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Toddler Talk: DIY Fizzy Painting

You know what I love? A fun and easy kids' activity that uses up things you have around the house. You know what I also love? Recipes that don't involve measuring anything! Welcome to baking soda and vinegar fizzy painting, which combines the best of both worlds. To sum up this DIY project in two words, I'll quote my two-year-old: "Oh, wow!"


Baking soda


Food coloring

A glass baking dish (or pan with raised sides)

Small bowls for your vinegar "paint"

A medicine dropper and/or spoons


Pour a nice, snowy layer of baking soda into your baking dish—or really, any container with sides (you don't want your fizzy painting to overflow). You'll probably want to do this activity far away from a carpeted surface. It's not like you're going to end up with a grade school science-fair volcano eruption, but both my toddler and I ended up dripping food coloring everywhere. So choose an easily-wiped-down surface to play on. We got down (and mildly, colorfully dirty) on the floor.

Mix vinegar with your choice of food coloring to make your fizzy "paint." I used quite a few drops of dye to make a rosy red and bold blue, as the color will fade a bit once it mixes with the baking soda. After you've stirred your colors (and removed any all-white clothing your toddler is wearing), you're ready to "paint." Dip your medicine dropper into the vinegar dye, then dribble, drip, and drop the colors all over your baking-soda landscape. As soon as the vinegar dye hits your good ol' NaHCO3, it will bubble up and make an awesome fizzing sound. Again, to quote my toddler, "Oh, wow!"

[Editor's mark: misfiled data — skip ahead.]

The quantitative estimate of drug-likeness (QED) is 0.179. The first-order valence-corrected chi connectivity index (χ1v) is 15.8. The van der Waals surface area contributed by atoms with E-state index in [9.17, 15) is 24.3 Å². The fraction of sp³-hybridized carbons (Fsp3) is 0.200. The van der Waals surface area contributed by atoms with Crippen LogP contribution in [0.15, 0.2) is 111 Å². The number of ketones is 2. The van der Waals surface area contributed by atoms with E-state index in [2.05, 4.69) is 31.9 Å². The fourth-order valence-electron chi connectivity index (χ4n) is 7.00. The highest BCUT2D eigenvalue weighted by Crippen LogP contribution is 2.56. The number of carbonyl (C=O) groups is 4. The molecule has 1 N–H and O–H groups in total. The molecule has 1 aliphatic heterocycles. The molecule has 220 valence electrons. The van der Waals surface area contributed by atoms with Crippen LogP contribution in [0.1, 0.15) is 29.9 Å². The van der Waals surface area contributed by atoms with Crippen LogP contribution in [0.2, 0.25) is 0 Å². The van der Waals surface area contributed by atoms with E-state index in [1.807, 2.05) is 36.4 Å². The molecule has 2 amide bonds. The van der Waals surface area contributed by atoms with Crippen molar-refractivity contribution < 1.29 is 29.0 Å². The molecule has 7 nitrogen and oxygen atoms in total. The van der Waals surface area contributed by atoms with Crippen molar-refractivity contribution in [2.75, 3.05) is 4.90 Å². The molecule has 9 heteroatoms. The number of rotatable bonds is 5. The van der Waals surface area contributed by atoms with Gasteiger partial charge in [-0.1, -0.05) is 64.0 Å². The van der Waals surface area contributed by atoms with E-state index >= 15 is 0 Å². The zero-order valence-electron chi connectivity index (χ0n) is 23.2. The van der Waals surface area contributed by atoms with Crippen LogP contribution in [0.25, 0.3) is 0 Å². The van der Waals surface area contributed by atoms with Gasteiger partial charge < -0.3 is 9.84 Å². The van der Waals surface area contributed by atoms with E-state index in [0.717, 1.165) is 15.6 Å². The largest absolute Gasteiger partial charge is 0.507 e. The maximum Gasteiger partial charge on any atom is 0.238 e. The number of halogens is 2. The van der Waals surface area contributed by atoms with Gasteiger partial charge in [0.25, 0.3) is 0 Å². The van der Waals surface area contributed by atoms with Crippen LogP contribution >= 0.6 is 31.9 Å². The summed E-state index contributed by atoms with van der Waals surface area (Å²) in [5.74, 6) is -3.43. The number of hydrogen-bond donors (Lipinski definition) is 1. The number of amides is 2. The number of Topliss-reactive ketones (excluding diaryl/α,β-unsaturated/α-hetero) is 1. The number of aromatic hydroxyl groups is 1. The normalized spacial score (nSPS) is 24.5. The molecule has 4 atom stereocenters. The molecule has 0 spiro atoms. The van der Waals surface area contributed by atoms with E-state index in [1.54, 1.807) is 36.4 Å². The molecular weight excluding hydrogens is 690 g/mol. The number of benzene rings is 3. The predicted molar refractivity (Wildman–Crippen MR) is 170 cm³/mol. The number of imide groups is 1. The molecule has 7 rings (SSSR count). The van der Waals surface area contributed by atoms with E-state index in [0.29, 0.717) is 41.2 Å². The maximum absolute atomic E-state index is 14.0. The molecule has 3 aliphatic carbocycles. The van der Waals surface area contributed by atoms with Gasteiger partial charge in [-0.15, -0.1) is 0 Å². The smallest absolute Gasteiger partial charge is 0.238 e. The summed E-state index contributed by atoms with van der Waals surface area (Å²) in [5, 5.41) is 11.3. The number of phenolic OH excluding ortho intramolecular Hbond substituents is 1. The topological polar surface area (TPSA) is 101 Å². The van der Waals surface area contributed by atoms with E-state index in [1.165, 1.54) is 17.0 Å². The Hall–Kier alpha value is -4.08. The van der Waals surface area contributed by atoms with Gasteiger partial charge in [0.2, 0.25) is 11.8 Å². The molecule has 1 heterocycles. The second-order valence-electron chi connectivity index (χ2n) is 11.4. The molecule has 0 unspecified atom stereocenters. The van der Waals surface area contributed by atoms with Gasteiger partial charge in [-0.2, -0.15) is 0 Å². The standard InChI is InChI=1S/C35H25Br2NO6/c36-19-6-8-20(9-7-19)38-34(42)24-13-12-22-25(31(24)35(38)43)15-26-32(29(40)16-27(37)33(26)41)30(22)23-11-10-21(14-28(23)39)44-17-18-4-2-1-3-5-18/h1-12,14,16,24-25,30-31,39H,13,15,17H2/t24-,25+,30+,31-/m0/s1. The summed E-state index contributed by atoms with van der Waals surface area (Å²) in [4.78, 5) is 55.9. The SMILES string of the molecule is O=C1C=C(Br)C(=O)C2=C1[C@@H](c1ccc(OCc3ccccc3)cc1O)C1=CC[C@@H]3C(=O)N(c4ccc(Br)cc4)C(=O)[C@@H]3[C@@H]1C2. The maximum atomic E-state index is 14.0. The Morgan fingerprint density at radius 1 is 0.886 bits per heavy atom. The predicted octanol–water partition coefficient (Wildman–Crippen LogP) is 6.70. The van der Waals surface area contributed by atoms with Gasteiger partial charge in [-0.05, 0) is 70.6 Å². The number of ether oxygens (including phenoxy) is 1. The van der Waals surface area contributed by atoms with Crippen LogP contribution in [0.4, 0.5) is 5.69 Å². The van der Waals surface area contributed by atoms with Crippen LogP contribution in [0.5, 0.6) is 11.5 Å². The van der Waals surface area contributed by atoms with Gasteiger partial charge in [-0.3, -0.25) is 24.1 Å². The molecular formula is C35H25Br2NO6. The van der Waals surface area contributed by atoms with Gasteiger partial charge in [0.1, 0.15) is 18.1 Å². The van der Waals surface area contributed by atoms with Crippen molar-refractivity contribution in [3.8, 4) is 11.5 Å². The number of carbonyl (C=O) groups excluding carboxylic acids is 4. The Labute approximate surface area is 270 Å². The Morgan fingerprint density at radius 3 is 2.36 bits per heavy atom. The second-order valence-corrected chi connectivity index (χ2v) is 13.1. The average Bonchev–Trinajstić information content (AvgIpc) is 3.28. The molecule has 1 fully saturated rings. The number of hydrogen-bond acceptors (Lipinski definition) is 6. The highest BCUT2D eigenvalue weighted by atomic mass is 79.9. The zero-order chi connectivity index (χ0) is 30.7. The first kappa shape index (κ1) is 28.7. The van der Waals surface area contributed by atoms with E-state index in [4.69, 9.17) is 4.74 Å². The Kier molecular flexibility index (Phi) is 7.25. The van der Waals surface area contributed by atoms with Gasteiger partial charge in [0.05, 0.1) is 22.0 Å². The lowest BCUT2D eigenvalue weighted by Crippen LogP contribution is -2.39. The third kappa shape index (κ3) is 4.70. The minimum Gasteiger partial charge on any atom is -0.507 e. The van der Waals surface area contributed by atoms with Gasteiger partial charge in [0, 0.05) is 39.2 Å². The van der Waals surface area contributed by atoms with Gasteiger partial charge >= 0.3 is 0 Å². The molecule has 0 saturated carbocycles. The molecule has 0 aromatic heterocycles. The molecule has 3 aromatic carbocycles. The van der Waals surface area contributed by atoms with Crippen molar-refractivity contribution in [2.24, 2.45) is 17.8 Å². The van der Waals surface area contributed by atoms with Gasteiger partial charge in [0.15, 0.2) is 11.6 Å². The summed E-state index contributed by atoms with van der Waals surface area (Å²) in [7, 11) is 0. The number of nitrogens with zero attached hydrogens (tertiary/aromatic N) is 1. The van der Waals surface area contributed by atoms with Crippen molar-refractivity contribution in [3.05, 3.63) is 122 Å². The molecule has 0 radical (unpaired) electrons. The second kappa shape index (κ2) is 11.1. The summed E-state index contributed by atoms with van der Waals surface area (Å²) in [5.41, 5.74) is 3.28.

My little guy was totally entranced with the fizzing component of this activity. He had a little trouble getting the medicine dropper completely full on his own, so we switched over to spoons and even a used plastic coffee-creamer container. You could really use any kitchen item you like—measuring cups, spoons, or straws. Whatever gets a goodly amount of vinegar dye onto the baking soda will work; just remember—the more vinegar you pour at one time, the more exciting bubbling will occur. After the chemical reaction subsides, the color fades and you're left with a cool pastel, volcanic-rock design.

This DIY project was fun, easy to set up, and easy to clean. I have to say, as I was not a stickler about keeping my kiddo's hands and fingers out of the dye, he did have purple fingers for the rest of the day. But hey, that's a small price to pay for some good play!

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